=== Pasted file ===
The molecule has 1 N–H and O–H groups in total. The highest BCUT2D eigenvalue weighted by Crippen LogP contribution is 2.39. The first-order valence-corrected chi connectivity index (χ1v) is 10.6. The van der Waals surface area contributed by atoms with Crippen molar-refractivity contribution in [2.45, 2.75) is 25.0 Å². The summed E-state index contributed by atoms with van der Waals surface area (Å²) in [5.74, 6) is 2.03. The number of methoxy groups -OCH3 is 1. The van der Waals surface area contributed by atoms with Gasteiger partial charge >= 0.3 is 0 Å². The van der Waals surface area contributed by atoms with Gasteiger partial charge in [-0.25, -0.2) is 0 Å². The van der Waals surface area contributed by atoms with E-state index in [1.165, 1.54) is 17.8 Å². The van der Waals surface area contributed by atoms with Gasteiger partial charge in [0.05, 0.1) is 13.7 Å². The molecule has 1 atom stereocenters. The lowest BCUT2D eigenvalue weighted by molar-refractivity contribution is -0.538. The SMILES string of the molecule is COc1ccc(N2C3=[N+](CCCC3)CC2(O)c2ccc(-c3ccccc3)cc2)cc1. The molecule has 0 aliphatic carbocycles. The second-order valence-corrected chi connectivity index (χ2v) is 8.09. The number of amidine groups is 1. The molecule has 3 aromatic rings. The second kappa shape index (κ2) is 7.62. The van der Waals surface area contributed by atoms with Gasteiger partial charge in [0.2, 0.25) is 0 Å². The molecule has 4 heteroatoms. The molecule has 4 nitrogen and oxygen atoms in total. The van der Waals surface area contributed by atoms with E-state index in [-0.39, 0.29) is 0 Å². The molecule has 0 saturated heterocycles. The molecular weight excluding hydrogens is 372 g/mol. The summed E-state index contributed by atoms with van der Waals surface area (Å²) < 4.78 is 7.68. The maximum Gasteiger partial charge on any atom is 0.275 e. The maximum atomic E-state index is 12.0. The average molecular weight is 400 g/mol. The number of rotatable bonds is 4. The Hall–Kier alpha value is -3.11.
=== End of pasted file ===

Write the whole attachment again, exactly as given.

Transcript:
The molecule has 1 N–H and O–H groups in total. The highest BCUT2D eigenvalue weighted by Crippen LogP contribution is 2.39. The first-order valence-corrected chi connectivity index (χ1v) is 10.6. The van der Waals surface area contributed by atoms with Crippen molar-refractivity contribution in [2.45, 2.75) is 25.0 Å². The summed E-state index contributed by atoms with van der Waals surface area (Å²) in [5.74, 6) is 2.03. The number of methoxy groups -OCH3 is 1. The van der Waals surface area contributed by atoms with Gasteiger partial charge >= 0.3 is 0 Å². The van der Waals surface area contributed by atoms with Gasteiger partial charge in [-0.25, -0.2) is 0 Å². The van der Waals surface area contributed by atoms with E-state index in [1.165, 1.54) is 17.8 Å². The van der Waals surface area contributed by atoms with Gasteiger partial charge in [0.05, 0.1) is 13.7 Å². The molecule has 1 atom stereocenters. The lowest BCUT2D eigenvalue weighted by molar-refractivity contribution is -0.538. The SMILES string of the molecule is COc1ccc(N2C3=[N+](CCCC3)CC2(O)c2ccc(-c3ccccc3)cc2)cc1. The molecule has 0 aliphatic carbocycles. The second-order valence-corrected chi connectivity index (χ2v) is 8.09. The number of amidine groups is 1. The molecule has 3 aromatic rings. The second kappa shape index (κ2) is 7.62. The van der Waals surface area contributed by atoms with Gasteiger partial charge in [0.2, 0.25) is 0 Å². The molecule has 4 heteroatoms. The molecule has 4 nitrogen and oxygen atoms in total. The van der Waals surface area contributed by atoms with E-state index in [-0.39, 0.29) is 0 Å². The molecule has 0 saturated heterocycles. The molecular weight excluding hydrogens is 372 g/mol. The summed E-state index contributed by atoms with van der Waals surface area (Å²) < 4.78 is 7.68. The maximum Gasteiger partial charge on any atom is 0.275 e. The maximum atomic E-state index is 12.0. The average molecular weight is 400 g/mol. The number of rotatable bonds is 4. The Hall–Kier alpha value is -3.11.